16.05.15, Kaldellis, The Byzantine Republic

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Spyros P. Panagopoulos

The Medieval Review 16.05.15

Kaldellis, Anthony. The Byzantine Republic: People and Power in New Rome. Cambridge, MA: Harvard University Press, 2015. pp. 290. ISBN: 978-0-674365-407 (hardback).

Reviewed by:
Spyros P. Panagopoulos
Ionian University, Corfu, Greece

In his fascinating new book, The Byzantine Republic: People and Power in New Rome, Anthony Kaldellis presents the issue of Byzantine polity and argues that this was a republican monarchy where the people was politically sovereign. Contrary to the traditional view of the Byzantine monarchy as an unqualified absolutism, ordained by God in a way that all citizens believed and obeyed, Kaldellis identifies the actual operating ideology as continuous with earlier Roman imperial law and government. He argues that the Byzantine Empire, from its beginning in the fourth century until its collapse in the fifteenth, was not a theocratic state but a republican monarchy. At heart Byzantium was the Roman republic, with all the implications of consent and political involvement that terminology carries.

Chapter 1, "Introducing the Roman Republic," defines terms: 'ideology' and 'politeia'. The author defines the Byzantine "politeia" as a "translation of res publica" (6). The Byzantines had no Greek equivalent for the Latin res publica, but Kaldellis argues that their words "koinon" ("common thing") and "politeia" ("polity"), expressed much the same idea. To translate politeia as 'state' is misleading. The republican political ideology of Rome continued to live and thrive through the Byzantine politeia. Kaldellis leaves no doubt that what the term implied was the community of all Byzantines, a community with a personality whose benefit amounted to the common good. Kaldellis cites historical passages from different periods (cf. Leo VI's novels, Georgios Synkellos, Ioannes Zonaras, Michael Psellos etc.), in order he shows how politeia was evolved through centuries.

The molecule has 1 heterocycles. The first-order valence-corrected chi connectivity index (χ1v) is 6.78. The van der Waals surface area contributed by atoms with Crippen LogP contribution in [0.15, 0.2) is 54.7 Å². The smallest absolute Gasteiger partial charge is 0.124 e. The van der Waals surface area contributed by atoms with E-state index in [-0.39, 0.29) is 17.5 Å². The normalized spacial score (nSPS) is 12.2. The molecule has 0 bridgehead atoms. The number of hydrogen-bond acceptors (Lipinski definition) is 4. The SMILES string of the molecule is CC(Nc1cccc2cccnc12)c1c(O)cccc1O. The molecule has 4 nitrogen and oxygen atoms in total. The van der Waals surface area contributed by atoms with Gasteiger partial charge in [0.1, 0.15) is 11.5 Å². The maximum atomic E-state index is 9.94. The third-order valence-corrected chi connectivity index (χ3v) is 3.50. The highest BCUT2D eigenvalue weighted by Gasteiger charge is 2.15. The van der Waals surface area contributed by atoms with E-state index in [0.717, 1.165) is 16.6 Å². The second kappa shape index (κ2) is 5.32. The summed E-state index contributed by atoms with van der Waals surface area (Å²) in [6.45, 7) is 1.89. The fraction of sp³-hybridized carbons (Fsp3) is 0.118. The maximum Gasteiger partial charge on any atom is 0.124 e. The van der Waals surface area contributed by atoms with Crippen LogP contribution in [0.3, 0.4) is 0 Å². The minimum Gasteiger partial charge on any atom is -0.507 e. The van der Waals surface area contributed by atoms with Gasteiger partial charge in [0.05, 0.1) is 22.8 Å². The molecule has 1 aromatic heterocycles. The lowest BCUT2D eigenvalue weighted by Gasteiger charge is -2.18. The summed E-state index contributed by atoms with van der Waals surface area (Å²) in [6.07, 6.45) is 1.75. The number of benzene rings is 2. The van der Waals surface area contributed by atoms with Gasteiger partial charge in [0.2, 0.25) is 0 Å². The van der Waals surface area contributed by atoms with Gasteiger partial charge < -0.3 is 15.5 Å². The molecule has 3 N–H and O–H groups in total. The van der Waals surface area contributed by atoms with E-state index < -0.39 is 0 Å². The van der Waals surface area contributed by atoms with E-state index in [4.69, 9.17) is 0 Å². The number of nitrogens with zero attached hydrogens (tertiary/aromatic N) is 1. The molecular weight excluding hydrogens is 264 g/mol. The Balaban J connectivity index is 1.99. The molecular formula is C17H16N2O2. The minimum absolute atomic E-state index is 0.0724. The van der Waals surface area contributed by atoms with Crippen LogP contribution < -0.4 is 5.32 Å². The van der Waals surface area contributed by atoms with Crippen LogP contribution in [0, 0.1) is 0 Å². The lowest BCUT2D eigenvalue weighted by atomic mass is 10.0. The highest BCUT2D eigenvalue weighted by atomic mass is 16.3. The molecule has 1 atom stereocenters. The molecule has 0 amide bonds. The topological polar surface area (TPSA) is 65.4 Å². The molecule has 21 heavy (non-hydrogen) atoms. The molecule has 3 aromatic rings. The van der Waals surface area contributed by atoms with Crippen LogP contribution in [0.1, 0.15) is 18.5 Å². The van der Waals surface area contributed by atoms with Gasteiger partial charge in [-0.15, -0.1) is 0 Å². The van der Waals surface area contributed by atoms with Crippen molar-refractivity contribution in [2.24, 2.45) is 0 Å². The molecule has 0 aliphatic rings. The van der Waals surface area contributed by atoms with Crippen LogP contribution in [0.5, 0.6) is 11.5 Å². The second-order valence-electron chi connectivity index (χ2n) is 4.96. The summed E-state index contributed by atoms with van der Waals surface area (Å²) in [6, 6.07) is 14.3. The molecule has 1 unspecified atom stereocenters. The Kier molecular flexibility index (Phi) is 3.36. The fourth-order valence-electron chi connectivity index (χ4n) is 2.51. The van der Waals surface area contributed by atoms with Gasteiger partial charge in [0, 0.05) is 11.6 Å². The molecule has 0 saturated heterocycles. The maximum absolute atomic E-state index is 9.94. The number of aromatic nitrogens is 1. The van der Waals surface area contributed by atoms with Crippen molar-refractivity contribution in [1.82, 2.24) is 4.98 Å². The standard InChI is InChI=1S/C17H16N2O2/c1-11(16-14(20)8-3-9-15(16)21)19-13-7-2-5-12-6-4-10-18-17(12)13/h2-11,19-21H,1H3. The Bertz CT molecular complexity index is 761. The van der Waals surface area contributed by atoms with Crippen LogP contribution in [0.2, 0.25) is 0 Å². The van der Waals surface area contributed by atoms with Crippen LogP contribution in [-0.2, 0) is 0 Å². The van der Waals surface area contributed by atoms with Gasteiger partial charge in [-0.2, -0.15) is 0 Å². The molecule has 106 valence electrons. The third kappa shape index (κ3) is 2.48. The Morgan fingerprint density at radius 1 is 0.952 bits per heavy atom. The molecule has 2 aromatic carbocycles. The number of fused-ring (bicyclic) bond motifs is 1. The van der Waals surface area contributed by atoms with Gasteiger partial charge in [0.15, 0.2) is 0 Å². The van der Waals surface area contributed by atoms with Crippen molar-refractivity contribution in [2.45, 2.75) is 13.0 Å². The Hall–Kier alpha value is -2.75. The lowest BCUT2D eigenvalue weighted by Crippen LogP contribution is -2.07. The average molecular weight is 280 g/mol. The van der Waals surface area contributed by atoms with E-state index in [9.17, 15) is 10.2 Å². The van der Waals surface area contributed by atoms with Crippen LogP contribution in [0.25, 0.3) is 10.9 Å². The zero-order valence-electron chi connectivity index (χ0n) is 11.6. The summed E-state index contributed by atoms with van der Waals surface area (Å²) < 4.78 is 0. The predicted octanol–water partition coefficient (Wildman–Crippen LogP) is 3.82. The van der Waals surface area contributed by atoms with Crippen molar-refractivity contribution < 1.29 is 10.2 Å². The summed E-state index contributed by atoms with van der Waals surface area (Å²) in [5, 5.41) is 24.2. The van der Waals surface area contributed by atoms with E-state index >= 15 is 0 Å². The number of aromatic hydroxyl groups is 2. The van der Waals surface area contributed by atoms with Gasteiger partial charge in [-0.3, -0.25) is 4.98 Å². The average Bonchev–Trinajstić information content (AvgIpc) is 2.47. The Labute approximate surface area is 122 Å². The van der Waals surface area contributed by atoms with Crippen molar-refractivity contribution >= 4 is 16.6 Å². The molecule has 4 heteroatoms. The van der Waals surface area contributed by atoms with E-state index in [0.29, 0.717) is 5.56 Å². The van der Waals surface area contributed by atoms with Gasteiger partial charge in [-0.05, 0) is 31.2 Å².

Chapter 2, "The Emperor in the Republic," discusses politeia further, and explores its relationship with basileia. Politeia and basileia did not have the same meaning. As Kaldellis argues, emperors were nominally in charge of the public space of the politeia but only as its custodians, not its owners" (43). In Byzantium all human goods were either public (τὰ δημόσια πράγματα) or private. The public ones were belonging to the community and the private ones was belonging to each one separately. Hellenistic kings were different. They did not rule republics, but they owned their kingdoms as personal possessions, and could pass them to their heirs. Roman emperors on the other hand ruled only by sufferance of the Roman people. Kaldellis cites different sources showing the relation of the Byzantine emperors to the politeia and the exercise of their power over their subjects. The last section of this chapter attempts to prove that the emperors and their basileia served the politeia (the Republic). The Byzantine emperors never prided themselves that the Republic was theirs, but the general idea that existed was that they do God's work, i.e they served "the public interest," "the common good" (κοινόν), "the public good," and their exemplars derived from the Bible.